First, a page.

This isn’t intentional, of course. What it is, is Protagonist Centered Morality - also known as “bad writing”. Whatever benefits Thor is by definition good, whatever thwarts him is by definition evil. And this makes Loki evil the moment Odin picks him up in that temple, because by his mere existence as Thor’s supposed brother, he is a competitor for the affection of their parents and for the throne. His own rights and needs are irrelevant. He is evil for trying to kill off the frost giants, something his adoptive father and brother had both attempted to do, but they get a pass, Thor because he then went to Earth to make out with Natalie Portman, Odin because it’s in the script for Thor to tell him he’s a wise king and a good father (this about two minutes of screen time after Odin decides that when his heartbroken adopted son is hanging over an abyss is a good time to reject him some more). Thor drags his own friends and his brother into an insanely dangerous situation in Jotunheim and nearly gets them all killed, but the audience is supposed to forgive him, and the friends themselves commit treason about three days later for Thor’s benefit. We can condemn Loki’s assumption that he has the right to sabotage Thor’s coronation because he can see that Thor is not ready to be king, but how about condemning Odin for not having noticed that Thor is exactly what he is? How about condemning Thor for being stupid and reckless?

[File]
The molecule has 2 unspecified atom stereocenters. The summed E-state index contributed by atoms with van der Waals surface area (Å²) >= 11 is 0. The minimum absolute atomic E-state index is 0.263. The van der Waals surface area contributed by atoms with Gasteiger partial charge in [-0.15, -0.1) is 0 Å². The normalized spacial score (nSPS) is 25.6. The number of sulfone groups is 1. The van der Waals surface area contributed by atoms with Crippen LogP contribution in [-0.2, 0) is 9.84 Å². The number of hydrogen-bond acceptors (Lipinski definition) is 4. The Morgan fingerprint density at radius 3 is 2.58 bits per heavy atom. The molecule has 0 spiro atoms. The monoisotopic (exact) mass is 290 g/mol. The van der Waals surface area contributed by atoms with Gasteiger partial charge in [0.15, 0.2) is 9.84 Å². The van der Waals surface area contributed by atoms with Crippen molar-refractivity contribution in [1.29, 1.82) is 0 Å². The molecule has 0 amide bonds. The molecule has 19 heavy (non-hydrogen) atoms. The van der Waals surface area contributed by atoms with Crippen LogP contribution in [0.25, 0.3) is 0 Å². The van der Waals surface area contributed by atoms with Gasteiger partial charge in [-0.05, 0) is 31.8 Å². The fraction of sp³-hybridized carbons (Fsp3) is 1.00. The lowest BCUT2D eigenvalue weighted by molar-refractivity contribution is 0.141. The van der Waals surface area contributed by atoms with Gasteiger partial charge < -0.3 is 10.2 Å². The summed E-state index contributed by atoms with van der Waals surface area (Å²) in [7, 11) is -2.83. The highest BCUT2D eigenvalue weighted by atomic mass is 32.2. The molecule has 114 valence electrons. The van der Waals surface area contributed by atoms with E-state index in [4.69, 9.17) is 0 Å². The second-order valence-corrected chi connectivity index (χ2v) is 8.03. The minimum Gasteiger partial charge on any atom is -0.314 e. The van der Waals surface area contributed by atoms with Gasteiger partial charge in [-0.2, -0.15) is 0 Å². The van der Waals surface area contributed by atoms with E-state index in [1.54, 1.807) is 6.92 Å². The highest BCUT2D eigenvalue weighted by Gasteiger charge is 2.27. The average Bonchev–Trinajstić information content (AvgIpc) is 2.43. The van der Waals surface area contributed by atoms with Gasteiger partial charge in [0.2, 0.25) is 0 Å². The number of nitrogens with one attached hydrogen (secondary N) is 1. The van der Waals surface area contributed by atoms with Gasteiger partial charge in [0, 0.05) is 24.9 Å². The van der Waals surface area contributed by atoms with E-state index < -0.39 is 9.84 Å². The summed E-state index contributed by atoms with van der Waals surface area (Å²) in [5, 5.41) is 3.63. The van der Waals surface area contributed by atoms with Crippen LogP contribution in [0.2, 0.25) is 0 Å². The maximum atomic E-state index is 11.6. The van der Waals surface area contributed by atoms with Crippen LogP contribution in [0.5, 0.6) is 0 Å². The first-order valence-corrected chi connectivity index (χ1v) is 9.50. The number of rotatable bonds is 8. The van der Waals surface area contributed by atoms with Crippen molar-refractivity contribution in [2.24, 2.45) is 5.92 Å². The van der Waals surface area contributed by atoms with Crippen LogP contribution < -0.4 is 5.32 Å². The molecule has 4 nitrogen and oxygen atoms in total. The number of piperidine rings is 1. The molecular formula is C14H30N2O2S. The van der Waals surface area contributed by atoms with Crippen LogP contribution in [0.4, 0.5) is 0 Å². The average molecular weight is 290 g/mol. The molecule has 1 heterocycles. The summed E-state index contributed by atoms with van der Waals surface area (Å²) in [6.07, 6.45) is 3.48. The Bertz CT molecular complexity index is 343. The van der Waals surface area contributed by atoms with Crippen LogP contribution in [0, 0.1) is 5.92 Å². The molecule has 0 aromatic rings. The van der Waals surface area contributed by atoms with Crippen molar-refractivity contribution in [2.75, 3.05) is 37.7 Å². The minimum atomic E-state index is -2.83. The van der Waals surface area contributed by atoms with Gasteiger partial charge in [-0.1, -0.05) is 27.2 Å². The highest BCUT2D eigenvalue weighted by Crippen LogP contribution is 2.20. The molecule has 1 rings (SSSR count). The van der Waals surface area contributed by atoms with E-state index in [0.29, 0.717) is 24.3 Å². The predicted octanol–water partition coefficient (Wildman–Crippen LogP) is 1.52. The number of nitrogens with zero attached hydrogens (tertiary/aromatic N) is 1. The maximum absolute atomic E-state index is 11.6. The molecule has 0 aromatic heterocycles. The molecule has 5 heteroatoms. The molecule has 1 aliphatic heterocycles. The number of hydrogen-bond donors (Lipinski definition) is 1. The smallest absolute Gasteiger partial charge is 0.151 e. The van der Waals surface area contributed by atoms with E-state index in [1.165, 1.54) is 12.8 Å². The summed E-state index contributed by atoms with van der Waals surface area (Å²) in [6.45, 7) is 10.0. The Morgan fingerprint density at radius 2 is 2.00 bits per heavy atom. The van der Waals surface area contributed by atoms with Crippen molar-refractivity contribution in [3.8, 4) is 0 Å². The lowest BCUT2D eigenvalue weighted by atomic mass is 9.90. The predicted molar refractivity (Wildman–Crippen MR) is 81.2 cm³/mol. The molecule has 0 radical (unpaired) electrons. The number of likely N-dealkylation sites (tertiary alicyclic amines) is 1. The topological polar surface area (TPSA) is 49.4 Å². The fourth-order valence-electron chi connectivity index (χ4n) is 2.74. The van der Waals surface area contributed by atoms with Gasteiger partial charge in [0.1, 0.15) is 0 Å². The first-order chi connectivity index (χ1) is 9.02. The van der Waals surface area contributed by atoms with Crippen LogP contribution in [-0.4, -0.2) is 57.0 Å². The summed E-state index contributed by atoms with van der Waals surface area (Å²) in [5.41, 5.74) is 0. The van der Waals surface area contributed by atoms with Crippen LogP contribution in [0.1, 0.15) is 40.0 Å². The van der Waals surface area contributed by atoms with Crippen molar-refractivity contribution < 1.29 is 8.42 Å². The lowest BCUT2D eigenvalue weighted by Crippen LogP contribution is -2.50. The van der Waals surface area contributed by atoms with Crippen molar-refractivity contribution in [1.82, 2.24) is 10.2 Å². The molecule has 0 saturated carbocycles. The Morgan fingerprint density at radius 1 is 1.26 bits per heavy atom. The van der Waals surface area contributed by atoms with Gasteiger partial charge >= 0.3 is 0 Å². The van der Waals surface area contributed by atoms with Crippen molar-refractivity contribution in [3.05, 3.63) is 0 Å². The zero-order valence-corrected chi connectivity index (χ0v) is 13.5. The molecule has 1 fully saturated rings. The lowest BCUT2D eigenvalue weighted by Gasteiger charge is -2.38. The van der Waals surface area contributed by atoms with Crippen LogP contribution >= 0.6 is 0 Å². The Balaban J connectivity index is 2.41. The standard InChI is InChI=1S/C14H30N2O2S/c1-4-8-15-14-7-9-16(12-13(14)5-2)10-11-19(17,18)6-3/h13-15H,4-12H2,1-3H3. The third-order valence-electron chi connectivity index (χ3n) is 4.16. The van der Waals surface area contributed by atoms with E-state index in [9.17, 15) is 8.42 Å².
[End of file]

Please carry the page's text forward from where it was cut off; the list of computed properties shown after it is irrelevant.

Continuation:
I am a nerd, a bookworm, an oddball, and the less said about my family life, the better. According to the two movies about Loki, I am evil by nature and it’s only a matter of time before I’m supervillaining all over the place. I might as well not even try to do anything else.